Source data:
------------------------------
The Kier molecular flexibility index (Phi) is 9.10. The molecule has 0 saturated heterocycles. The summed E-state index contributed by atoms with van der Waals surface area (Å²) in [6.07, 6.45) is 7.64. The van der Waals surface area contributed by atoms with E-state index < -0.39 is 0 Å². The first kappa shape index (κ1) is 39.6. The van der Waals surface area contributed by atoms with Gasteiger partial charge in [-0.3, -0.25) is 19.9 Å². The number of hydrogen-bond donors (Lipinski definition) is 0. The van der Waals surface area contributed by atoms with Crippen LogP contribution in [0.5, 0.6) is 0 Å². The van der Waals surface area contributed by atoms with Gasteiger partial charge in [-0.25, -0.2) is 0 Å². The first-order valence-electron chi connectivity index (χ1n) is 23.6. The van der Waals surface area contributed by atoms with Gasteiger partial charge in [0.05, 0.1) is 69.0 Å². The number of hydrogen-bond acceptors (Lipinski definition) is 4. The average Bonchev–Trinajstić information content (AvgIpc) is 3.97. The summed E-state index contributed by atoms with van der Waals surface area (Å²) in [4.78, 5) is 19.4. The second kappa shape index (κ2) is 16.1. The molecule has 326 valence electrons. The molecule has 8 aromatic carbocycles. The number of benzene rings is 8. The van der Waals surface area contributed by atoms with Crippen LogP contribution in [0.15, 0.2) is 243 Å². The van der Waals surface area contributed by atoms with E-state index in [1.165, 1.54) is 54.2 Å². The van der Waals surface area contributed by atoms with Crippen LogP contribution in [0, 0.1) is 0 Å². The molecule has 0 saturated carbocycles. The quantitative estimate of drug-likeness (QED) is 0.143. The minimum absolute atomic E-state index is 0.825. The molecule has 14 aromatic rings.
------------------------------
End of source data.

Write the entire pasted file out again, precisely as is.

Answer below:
The Kier molecular flexibility index (Phi) is 9.10. The molecule has 0 saturated heterocycles. The summed E-state index contributed by atoms with van der Waals surface area (Å²) in [6.07, 6.45) is 7.64. The van der Waals surface area contributed by atoms with E-state index < -0.39 is 0 Å². The first kappa shape index (κ1) is 39.6. The van der Waals surface area contributed by atoms with Gasteiger partial charge in [-0.3, -0.25) is 19.9 Å². The number of hydrogen-bond donors (Lipinski definition) is 0. The van der Waals surface area contributed by atoms with Crippen LogP contribution in [0.5, 0.6) is 0 Å². The van der Waals surface area contributed by atoms with Gasteiger partial charge in [-0.25, -0.2) is 0 Å². The first-order valence-electron chi connectivity index (χ1n) is 23.6. The van der Waals surface area contributed by atoms with Gasteiger partial charge in [0.05, 0.1) is 69.0 Å². The number of hydrogen-bond acceptors (Lipinski definition) is 4. The average Bonchev–Trinajstić information content (AvgIpc) is 3.97. The summed E-state index contributed by atoms with van der Waals surface area (Å²) in [4.78, 5) is 19.4. The second kappa shape index (κ2) is 16.1. The molecule has 326 valence electrons. The molecule has 8 aromatic carbocycles. The number of benzene rings is 8. The van der Waals surface area contributed by atoms with Crippen LogP contribution in [0.15, 0.2) is 243 Å². The van der Waals surface area contributed by atoms with E-state index in [1.165, 1.54) is 54.2 Å². The van der Waals surface area contributed by atoms with Crippen LogP contribution in [0, 0.1) is 0 Å². The molecule has 0 saturated carbocycles. The quantitative estimate of drug-likeness (QED) is 0.143. The minimum absolute atomic E-state index is 0.825. The molecule has 14 aromatic rings.